ASCO recommends that men with no symptoms of prostate cancer not receive PSA screening if they are expected to live less than 10 years. For men expected to live longer than 10 years, ASCO recommends that they talk with their doctors to find out if the test is appropriate for them.

Other organizations have different recommendations for screening:

The U.S. Preventive Services Task Force (USPSTF) had previously concluded that the potential risks of PSA screening in healthy men outweigh the potential benefits. The latest USPSTF final recommendation statement on prostate cancer screening states that men between 55 and 69 should discuss the pros and cons of PSA screening with their clinician before making a decision about screening. Men who are 70 and older should not have routine PSA screenings for prostate cancer.Both the American Urological Association and the American Cancer Society recommend that men be told the risks and benefits of testing before PSA screening occurs and then make an informed decision in consultation with their doctor.The National Comprehensive Cancer Network considers a patient’s age, PSA value, DRE results, and other factors in their recommendations.

It is not easy to predict which tumors will grow and spread quickly and which will grow slowly. Every man should discuss his situation and personal risk of prostate cancer with his doctor so they can work together to make an informed decision.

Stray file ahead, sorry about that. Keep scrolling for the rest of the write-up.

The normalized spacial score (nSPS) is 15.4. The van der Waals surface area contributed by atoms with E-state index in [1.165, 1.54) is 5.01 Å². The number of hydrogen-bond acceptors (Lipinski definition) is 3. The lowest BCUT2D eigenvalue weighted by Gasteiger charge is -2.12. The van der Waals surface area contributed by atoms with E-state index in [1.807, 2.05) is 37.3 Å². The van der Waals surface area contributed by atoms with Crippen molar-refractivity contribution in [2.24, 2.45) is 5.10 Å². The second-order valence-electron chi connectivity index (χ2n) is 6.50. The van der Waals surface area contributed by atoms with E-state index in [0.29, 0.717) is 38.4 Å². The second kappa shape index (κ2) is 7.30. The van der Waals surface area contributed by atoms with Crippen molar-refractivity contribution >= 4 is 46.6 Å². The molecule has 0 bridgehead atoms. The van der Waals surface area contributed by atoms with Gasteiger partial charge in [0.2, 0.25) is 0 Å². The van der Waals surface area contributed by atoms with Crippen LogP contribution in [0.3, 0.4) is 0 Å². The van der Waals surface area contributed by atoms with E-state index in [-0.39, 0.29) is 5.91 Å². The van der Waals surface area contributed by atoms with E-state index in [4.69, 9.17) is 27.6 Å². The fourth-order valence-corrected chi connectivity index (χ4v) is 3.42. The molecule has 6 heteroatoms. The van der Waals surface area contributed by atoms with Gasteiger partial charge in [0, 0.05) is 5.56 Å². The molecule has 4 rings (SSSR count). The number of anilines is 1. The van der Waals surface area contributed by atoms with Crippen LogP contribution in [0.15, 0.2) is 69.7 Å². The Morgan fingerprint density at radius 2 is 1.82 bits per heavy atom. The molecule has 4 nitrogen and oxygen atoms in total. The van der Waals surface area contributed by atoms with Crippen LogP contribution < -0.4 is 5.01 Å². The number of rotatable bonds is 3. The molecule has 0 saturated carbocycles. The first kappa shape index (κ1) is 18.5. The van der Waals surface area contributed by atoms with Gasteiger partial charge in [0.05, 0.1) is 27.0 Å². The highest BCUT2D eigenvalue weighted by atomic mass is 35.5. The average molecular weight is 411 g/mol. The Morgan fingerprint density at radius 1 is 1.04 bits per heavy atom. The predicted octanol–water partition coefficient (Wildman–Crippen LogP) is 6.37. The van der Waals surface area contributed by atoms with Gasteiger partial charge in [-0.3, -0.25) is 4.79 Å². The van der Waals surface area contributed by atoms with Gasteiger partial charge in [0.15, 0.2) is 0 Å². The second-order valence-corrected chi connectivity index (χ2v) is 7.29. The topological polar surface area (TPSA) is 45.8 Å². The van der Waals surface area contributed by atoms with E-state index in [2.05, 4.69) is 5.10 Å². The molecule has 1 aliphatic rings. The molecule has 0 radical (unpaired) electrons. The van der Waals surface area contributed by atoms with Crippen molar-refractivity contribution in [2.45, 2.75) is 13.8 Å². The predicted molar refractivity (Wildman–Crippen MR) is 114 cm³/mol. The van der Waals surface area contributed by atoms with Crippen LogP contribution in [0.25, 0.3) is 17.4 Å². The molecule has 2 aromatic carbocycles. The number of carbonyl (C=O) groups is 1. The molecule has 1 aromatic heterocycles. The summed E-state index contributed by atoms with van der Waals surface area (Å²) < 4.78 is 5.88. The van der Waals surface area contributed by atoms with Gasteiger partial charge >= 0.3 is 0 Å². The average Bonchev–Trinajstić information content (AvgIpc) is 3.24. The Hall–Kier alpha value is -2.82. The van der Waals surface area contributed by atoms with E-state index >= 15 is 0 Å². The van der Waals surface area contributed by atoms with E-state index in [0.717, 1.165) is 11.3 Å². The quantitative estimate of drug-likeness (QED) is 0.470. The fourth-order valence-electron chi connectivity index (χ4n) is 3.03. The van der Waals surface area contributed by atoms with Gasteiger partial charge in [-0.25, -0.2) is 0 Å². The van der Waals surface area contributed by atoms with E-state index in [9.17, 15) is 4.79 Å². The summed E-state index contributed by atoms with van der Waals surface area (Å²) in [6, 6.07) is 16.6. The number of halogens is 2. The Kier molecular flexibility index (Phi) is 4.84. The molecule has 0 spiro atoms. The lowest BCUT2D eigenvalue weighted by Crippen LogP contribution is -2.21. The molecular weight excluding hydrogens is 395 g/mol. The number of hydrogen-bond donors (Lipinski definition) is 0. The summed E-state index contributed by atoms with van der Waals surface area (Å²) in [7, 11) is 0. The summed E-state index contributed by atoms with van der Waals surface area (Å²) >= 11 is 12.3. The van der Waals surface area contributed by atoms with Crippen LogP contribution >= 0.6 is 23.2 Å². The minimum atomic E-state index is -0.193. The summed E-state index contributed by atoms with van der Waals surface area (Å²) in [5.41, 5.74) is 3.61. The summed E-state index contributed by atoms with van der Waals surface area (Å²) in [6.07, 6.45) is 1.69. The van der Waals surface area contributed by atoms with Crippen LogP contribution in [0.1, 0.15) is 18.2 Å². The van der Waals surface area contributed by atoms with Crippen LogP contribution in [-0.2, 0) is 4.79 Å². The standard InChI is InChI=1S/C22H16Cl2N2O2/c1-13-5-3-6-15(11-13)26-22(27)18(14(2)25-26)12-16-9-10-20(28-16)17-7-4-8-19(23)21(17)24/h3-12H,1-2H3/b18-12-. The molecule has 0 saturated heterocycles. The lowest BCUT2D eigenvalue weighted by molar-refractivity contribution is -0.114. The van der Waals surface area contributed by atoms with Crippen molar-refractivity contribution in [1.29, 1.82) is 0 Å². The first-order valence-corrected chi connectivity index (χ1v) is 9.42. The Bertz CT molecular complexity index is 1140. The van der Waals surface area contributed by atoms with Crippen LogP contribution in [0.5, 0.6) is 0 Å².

The next section in this guide is Symptoms and Signs. It explains what body changes or medical problems this disease can cause. 

Prostate Cancer: Symptoms and Signs

Approved by the Cancer.Net Editorial Board, 03/2018

ON THIS PAGE: You will find out more about body changes and other things that can signal a problem that may need medical care. 

Often, early-stage prostate cancer has no symptoms or signs. It is usually found through a PSA test or DRE, a process called screening. If a PSA test or DRE indicates that prostate cancer may be present, more monitoring and testing is needed to diagnose prostate cancer. When prostate cancer does cause symptoms or signs, it is usually diagnosed in a later stage. These symptoms and signs may include:  

Frequent urinationWeak or interrupted urine flow or the need to strain to empty the bladderThe urge to urinate frequently at nightBlood in the urineBlood in the seminal fluidNew onset of erectile dysfunctionPain or burning during urination, which is much less commonDiscomfort or pain when sitting, caused by an enlarged prostate

Sometimes men with prostate cancer do not have any of these changes. Other noncancerous conditions of the prostate, such as BPH or an enlarged prostate, can cause similar symptoms. Or, the cause of a symptom may be a different medical condition that is not cancer. Urinary symptoms also can be caused by an infection of the bladder or other conditions.

If cancer has spread outside of the prostate gland, a man may experience:

Pain in the back, hips, thighs, shoulders, or other bonesSwelling or fluid buildup in the legs or feetUnexplained weight lossFatigueChange in bowel habits

If you are concerned about any changes you experience, please talk with your doctor. Your doctor will ask how long and how often you have been experiencing the symptom(s), in addition to other questions. This is to help figure out the cause of the problem, called a diagnosis.